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Wolfmother
Cosmic Egg
DGC/Interscope/Modular Records
www.wolfmother.com


Wolfmother calls its latest CD Cosmic Egg. And in case you missed this news, lead singer/guitarist Andrew Stockdale completely changed his rhythm section between the band's self-titled debut and this one. But even if you didn't know that factoid, there's no mistaking the Wolfmother sound because this band sounds almost exactly the same as the last one.

It sounds almost exactly the same, only with a lot less prog-rock stuff going on. And that's a good deletion. We certainly don't need another Yes. With that said, this 12-song disc is heavy on heavy rock. It's a little like all of Led Zeppelin's excesses, all rolled into one. There are lots of wailing vocals, wailing guitars, and plenty of weeping and wailing for those that appreciate a little simplicity now and again.

A Cosmic Egg dish might sound good if you're, say, following a jam band around the country, or reliving your Woodstock memories, over and over again. But some of us like our eggs simply scrambled or fried. Stockdale gets particularly cosmic with the medieval "In The Castle", for example, which may make you feel like you're living through a psychedelic breakfast with the Knights of the Round Table. Stockdale and hired hands are at their best when the music is much more straight forward. A good example of this straight rock, no chaser, is "New Moon Rising", which has a mighty fine Stones-y swagger going for it. And speaking of Woodstock, "Sundial" is gentle, hippy rock, and just slightly Beatles-y.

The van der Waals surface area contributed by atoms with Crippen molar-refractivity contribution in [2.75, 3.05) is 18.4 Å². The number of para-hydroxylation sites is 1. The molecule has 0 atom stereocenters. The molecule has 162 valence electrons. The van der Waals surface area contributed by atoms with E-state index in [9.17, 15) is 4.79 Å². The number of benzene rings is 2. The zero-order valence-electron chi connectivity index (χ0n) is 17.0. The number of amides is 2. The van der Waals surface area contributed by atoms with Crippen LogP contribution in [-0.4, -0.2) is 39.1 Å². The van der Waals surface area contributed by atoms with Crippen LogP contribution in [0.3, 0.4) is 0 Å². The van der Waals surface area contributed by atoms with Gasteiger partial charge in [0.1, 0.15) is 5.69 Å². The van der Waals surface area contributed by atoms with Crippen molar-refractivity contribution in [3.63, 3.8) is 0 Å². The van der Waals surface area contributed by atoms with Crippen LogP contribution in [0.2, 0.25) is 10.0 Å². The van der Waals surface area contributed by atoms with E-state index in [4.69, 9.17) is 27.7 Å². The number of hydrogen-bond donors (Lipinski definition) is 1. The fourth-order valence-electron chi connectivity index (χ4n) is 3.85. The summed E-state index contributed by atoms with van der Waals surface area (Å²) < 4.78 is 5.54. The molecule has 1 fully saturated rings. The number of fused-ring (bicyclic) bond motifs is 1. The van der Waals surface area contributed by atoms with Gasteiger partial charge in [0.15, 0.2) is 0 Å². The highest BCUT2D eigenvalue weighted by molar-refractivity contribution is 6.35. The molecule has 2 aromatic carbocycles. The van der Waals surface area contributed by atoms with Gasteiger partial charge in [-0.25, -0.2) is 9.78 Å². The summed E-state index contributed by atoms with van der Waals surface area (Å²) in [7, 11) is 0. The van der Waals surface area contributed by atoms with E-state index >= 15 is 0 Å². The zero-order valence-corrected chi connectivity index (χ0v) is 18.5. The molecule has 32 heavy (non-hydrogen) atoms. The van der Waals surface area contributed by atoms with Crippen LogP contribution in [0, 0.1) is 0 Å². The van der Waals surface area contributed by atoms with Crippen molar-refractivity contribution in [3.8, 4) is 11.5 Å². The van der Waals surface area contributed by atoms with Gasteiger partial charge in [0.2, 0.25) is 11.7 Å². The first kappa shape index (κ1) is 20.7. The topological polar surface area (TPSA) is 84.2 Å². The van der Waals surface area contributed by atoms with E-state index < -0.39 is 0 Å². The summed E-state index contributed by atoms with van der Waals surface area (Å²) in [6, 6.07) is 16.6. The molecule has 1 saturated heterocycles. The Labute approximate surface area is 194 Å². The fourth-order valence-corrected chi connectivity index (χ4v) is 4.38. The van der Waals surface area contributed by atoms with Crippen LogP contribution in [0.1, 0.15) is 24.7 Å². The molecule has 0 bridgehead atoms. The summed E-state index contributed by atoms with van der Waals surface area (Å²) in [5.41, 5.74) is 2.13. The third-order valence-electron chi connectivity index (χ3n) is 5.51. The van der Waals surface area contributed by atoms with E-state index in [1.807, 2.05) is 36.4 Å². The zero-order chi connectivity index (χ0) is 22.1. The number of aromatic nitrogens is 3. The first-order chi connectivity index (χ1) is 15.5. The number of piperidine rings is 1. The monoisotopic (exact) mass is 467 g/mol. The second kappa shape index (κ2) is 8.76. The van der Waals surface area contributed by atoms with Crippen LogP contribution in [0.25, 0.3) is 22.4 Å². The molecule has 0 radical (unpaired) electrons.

But Stockdale's overwrought bluster drowns out any attempt to be more balanced and eclectic. "California Queen" attempts to raise The Doors' Jim Morrison from the grave, musically speaking, (assuming, of course, that rock legend really died). This is just one too many ghost resurrection for comfort.

Cosmic Egg is no rotten egg. It's just not the tasty dish we know Stockdale and Wolfmother are capable of. Maybe Stockdale should find a rhythm section with the guts to move the band's leader out of his musical comfort zone next time. Yes, there can also be too few cooks in the kitchen.

-Dan MacIntosh

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